The hearing board of the South Coast Air Quality Management District has granted a temporary variance to Plato Products Inc. of Glendora, giving the embattled metal-plating firm 90 days to develop adequate air pollution control equipment or face closure.
In the meantime, the company, which earlier this month was denied operating permits by the air quality district because of excessive carcinogenic emissions, will be required to erect a smokestack 38 feet above ground level to help disperse the toxic vapors.
"It's always been my policy not to put someone out of business if you can get them in compliance," board member Jack C. Dutton said Thursday at a public hearing at Ontario City Hall.
"I think they should be given the opportunity to do so," agreed Coralie Kupfer, chairman of the five-member quasi-judicial commission that serves as an appeal board on AQMD decisions.
Officials for Plato, which has been under fire from neighbors for a range of health-related complaints ever since it moved to Glendora in 1984, hailed the decision.
"It gives us more time to work on the problem," said James E. Good, the attorney representing Plato. The board "acted in accordance with the rule of law."
Critics of the plant, however, accused the air quality district of turning its back on what they see as serious health risks to residents in neighboring San Dimas and children at adjacent Arma J. Shull Elementary School.
"The district is basically saying (to Plato), 'You're a nuisance, but we're not going to bother with you,' " said Wil Baca, an independent health-risk consultant and a director of the Coalition for Clean Air. "The district clearly did not represent the interests of the people today."
The hearing was the result of a June 29 test of air pollution control equipment at the plant, just across the city line from San Dimas at 2120 E. Allen Ave.
The pollution equipment, which the air quality district had ordered Plato to install as a prerequisite for permit approval, was found to reduce the emission of hexavalent chromium at only a 59% efficiency rate, AQMD officials said. A rate of 98% had been expected.
The result is that chromium was emitted from the plant in quantities of .00009 micrograms per cubic meter at the point of greatest concentration, according to the AQMD.
Such quantities could cause 13 cancer cases per million in people living near the plant over a 70-year period, AQMD officials said. AQMD policy is to limit such risks to one case per million people. However, if a firm attempts to control the problem with the best available technology, a risk of 10 cases per million is considered acceptable, the officials said.
"We feel there is the hope of other technology to reduce the emissions better than what has been done up to now," said Martin L. Kay, acting senior engineering manager for the AQMD. "We feel the one-in-a-million risk can be achieved."
As a result, the AQMD recommended to the hearing board that a temporary variance be granted to Plato, provided that the firm limit its chrome-plating operation to four hours a day until the smokestack is erected. After that, the AQMD said, the plant can resume operating nine hours a day until Dec. 2, when company officials must appear before the hearing board again with an engineering plan for developing permanent air pollution control equipment.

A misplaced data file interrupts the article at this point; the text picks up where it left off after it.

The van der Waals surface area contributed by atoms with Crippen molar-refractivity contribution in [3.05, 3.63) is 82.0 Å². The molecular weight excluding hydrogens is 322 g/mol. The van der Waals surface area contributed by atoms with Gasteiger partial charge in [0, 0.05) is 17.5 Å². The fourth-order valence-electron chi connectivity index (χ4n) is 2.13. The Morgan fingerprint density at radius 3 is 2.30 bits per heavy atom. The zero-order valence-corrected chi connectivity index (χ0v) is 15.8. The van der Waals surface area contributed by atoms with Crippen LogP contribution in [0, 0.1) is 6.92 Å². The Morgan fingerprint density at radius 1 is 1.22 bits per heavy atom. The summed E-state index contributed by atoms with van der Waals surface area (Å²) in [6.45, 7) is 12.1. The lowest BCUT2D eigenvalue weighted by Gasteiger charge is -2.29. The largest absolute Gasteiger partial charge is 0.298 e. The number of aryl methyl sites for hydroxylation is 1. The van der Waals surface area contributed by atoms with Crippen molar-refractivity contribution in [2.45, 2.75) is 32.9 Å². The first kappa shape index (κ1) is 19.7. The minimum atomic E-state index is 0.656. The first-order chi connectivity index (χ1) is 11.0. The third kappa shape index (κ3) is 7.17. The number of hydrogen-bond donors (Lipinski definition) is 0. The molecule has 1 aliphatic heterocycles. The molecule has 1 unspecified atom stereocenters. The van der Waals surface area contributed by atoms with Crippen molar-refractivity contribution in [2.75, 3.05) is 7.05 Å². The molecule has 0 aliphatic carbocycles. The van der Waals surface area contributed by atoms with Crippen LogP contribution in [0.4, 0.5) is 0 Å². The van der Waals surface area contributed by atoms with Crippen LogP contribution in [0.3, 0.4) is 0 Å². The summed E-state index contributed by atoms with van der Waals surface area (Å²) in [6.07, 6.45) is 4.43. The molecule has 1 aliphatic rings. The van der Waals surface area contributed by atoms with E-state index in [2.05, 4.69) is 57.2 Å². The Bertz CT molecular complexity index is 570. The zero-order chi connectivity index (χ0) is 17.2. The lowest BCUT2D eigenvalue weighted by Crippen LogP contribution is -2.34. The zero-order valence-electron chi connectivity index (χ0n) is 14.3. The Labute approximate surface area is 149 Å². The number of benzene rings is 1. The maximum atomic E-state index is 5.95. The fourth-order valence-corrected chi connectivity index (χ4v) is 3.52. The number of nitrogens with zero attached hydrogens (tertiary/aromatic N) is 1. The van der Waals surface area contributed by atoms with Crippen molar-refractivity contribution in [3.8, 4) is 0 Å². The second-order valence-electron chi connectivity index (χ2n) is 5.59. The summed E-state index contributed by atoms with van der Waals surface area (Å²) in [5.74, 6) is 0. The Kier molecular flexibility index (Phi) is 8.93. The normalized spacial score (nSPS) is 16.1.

In granting the variance, both the hearing board and Plato officials accepted those conditions.
"We want to stay in business," said Plato President George M. Kent. "I think I can say without qualification that something's going to come out of it."
The firm, which had moved to the one-acre site from El Monte, first encountered problems in 1984, when San Dimas resident Jeff Schenkel and a committee of parents began complaining that chemical smells from the plant were endangering the 500 grade-school students nearby.
Although tests by the AQMD found no evidence that toxic fumes were being released, the air quality district did order Plato to upgrade its air pollution control equipment earlier this year, AQMD officials said.
In addition, officials said, Plato agreed voluntarily to improve several warning mechanisms designed to reduce the chances of an accident.
Meanwhile, Schenkel and the citizens group persisted and, with the support of San Dimas city officials, persuaded the Los Angeles county district attorney's office to seek an investigation in November, 1985.
Conducted by the county Sanitation Districts , the investigation concluded that the company was discharging metal-contaminated waste water in concentrations two to three times greater than permitted under county law.
A Los Angeles Municipal Court judge fined Plato $27,500 last January after the firm pleaded no contest to 10 misdemeanor counts of dumping the toxic waste into county sewers.
Most recently, the company became the target of a county investigation to determine whether emissions from the plant could have caused a series of miscarriages among women living nearby.
In June, three women living on the 700 block of Groveton Avenue in San Dimas reported six miscarriages among them in the last two years, according to officials for the county Department of Health Services.
Although county health officials stressed that a direct connection between the miscarriages and the Plato plant would be difficult to prove, an investigation was launched to see if other women in the vicinity had suffered similar prenatal problems.
In addition, the health department is seeking evidence of any other health problems, ranging from headaches to nausea, that could be connected to Plato's metal-plating process.
But Carol Ward, an epidemiology analyst for the department, told the hearing board Thursday that little evidence has been discovered.
"It would help us if we could see a pattern of health complaints and relate it to some plausible cause," she said, "but we just haven't seen that."